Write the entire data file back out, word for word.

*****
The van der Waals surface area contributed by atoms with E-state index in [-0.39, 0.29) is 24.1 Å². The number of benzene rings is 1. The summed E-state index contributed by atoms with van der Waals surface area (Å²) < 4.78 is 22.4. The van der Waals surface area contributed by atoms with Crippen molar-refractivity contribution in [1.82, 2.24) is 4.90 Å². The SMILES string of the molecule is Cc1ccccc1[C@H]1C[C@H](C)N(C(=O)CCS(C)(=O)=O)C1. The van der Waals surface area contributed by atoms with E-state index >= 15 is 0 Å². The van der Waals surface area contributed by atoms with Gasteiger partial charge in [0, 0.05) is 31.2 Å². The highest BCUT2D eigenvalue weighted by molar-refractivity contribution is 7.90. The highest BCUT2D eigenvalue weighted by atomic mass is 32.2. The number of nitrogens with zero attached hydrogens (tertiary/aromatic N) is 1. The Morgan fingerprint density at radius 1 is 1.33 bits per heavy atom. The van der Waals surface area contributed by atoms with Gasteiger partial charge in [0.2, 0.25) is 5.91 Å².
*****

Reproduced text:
The van der Waals surface area contributed by atoms with E-state index in [-0.39, 0.29) is 24.1 Å². The number of benzene rings is 1. The summed E-state index contributed by atoms with van der Waals surface area (Å²) < 4.78 is 22.4. The van der Waals surface area contributed by atoms with Crippen molar-refractivity contribution in [1.82, 2.24) is 4.90 Å². The SMILES string of the molecule is Cc1ccccc1[C@H]1C[C@H](C)N(C(=O)CCS(C)(=O)=O)C1. The van der Waals surface area contributed by atoms with E-state index >= 15 is 0 Å². The van der Waals surface area contributed by atoms with Gasteiger partial charge in [0, 0.05) is 31.2 Å². The highest BCUT2D eigenvalue weighted by molar-refractivity contribution is 7.90. The highest BCUT2D eigenvalue weighted by atomic mass is 32.2. The number of nitrogens with zero attached hydrogens (tertiary/aromatic N) is 1. The Morgan fingerprint density at radius 1 is 1.33 bits per heavy atom. The van der Waals surface area contributed by atoms with Gasteiger partial charge in [0.2, 0.25) is 5.91 Å².